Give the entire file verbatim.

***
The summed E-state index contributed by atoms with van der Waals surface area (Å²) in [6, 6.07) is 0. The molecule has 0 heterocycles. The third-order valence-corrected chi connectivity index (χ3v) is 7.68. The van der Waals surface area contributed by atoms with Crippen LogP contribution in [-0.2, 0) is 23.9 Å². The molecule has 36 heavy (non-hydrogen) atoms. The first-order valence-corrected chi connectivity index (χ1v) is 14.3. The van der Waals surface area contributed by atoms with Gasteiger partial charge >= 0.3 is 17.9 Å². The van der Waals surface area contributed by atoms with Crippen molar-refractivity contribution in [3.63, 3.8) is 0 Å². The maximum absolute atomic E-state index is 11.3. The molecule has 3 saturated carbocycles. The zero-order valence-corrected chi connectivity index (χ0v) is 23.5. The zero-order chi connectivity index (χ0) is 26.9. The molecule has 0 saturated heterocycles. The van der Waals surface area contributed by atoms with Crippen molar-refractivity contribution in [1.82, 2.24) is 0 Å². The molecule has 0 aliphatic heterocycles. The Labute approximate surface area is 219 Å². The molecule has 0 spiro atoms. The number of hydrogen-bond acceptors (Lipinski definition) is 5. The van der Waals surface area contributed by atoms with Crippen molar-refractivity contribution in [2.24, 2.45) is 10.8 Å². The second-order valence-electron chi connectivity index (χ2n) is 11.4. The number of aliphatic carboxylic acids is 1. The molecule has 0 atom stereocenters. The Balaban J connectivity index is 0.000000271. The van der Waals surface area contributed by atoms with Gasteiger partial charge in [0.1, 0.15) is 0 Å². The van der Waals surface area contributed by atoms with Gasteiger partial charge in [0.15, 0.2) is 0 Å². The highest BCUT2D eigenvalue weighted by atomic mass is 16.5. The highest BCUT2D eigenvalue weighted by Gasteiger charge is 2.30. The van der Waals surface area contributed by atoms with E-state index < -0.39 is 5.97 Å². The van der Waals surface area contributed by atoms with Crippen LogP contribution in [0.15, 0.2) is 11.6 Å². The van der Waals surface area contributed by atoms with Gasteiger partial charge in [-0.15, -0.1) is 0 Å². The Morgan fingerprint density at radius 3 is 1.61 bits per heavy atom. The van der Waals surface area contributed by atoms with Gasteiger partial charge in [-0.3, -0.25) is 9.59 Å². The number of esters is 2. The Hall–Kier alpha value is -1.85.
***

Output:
The summed E-state index contributed by atoms with van der Waals surface area (Å²) in [6, 6.07) is 0. The molecule has 0 heterocycles. The third-order valence-corrected chi connectivity index (χ3v) is 7.68. The van der Waals surface area contributed by atoms with Crippen LogP contribution in [-0.2, 0) is 23.9 Å². The molecule has 36 heavy (non-hydrogen) atoms. The first-order valence-corrected chi connectivity index (χ1v) is 14.3. The van der Waals surface area contributed by atoms with Gasteiger partial charge >= 0.3 is 17.9 Å². The van der Waals surface area contributed by atoms with Crippen molar-refractivity contribution in [3.63, 3.8) is 0 Å². The maximum absolute atomic E-state index is 11.3. The molecule has 3 saturated carbocycles. The zero-order valence-corrected chi connectivity index (χ0v) is 23.5. The zero-order chi connectivity index (χ0) is 26.9. The molecule has 0 saturated heterocycles. The van der Waals surface area contributed by atoms with Crippen molar-refractivity contribution in [1.82, 2.24) is 0 Å². The molecule has 0 aliphatic heterocycles. The Labute approximate surface area is 219 Å². The molecule has 0 spiro atoms. The number of hydrogen-bond acceptors (Lipinski definition) is 5. The van der Waals surface area contributed by atoms with Crippen molar-refractivity contribution in [2.24, 2.45) is 10.8 Å². The second-order valence-electron chi connectivity index (χ2n) is 11.4. The number of aliphatic carboxylic acids is 1. The molecule has 0 atom stereocenters. The Balaban J connectivity index is 0.000000271. The van der Waals surface area contributed by atoms with Gasteiger partial charge in [0.1, 0.15) is 0 Å². The van der Waals surface area contributed by atoms with Gasteiger partial charge in [0.15, 0.2) is 0 Å². The highest BCUT2D eigenvalue weighted by atomic mass is 16.5. The highest BCUT2D eigenvalue weighted by Gasteiger charge is 2.30. The van der Waals surface area contributed by atoms with E-state index < -0.39 is 5.97 Å². The van der Waals surface area contributed by atoms with Crippen LogP contribution in [0.15, 0.2) is 11.6 Å². The van der Waals surface area contributed by atoms with Gasteiger partial charge in [-0.15, -0.1) is 0 Å². The Morgan fingerprint density at radius 3 is 1.61 bits per heavy atom. The van der Waals surface area contributed by atoms with Gasteiger partial charge in [-0.3, -0.25) is 9.59 Å². The number of esters is 2. The Hall–Kier alpha value is -1.85.